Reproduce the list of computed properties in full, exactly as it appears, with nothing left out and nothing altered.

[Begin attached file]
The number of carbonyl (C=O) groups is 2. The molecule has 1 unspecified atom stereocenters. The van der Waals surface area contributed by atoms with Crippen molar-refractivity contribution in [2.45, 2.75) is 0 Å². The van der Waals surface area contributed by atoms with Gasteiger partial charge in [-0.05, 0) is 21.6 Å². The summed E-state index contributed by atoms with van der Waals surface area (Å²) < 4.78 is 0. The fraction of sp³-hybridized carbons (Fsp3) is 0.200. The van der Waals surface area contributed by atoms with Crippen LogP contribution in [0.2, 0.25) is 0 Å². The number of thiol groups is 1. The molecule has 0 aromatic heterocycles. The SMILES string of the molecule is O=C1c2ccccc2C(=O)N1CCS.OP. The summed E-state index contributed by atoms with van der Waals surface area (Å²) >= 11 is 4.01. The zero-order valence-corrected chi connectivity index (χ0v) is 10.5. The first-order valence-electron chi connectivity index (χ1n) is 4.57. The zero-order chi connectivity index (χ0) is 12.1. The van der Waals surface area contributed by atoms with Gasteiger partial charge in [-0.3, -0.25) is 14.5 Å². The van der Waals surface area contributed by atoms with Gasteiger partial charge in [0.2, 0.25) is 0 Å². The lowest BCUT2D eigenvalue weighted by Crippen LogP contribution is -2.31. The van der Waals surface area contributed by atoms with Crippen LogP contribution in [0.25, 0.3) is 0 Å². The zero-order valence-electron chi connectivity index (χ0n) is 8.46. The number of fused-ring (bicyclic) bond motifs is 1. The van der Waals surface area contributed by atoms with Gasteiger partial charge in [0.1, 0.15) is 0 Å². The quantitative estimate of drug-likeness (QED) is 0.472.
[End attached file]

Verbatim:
The number of carbonyl (C=O) groups is 2. The molecule has 1 unspecified atom stereocenters. The van der Waals surface area contributed by atoms with Crippen molar-refractivity contribution in [2.45, 2.75) is 0 Å². The van der Waals surface area contributed by atoms with Gasteiger partial charge in [-0.05, 0) is 21.6 Å². The summed E-state index contributed by atoms with van der Waals surface area (Å²) < 4.78 is 0. The fraction of sp³-hybridized carbons (Fsp3) is 0.200. The van der Waals surface area contributed by atoms with Crippen LogP contribution in [0.2, 0.25) is 0 Å². The number of thiol groups is 1. The molecule has 0 aromatic heterocycles. The SMILES string of the molecule is O=C1c2ccccc2C(=O)N1CCS.OP. The summed E-state index contributed by atoms with van der Waals surface area (Å²) >= 11 is 4.01. The zero-order valence-corrected chi connectivity index (χ0v) is 10.5. The first-order valence-electron chi connectivity index (χ1n) is 4.57. The zero-order chi connectivity index (χ0) is 12.1. The van der Waals surface area contributed by atoms with Gasteiger partial charge in [-0.3, -0.25) is 14.5 Å². The van der Waals surface area contributed by atoms with Gasteiger partial charge in [0.2, 0.25) is 0 Å². The lowest BCUT2D eigenvalue weighted by Crippen LogP contribution is -2.31. The van der Waals surface area contributed by atoms with Crippen LogP contribution in [0.25, 0.3) is 0 Å². The zero-order valence-electron chi connectivity index (χ0n) is 8.46. The number of fused-ring (bicyclic) bond motifs is 1. The van der Waals surface area contributed by atoms with Gasteiger partial charge in [0.1, 0.15) is 0 Å². The quantitative estimate of drug-likeness (QED) is 0.472.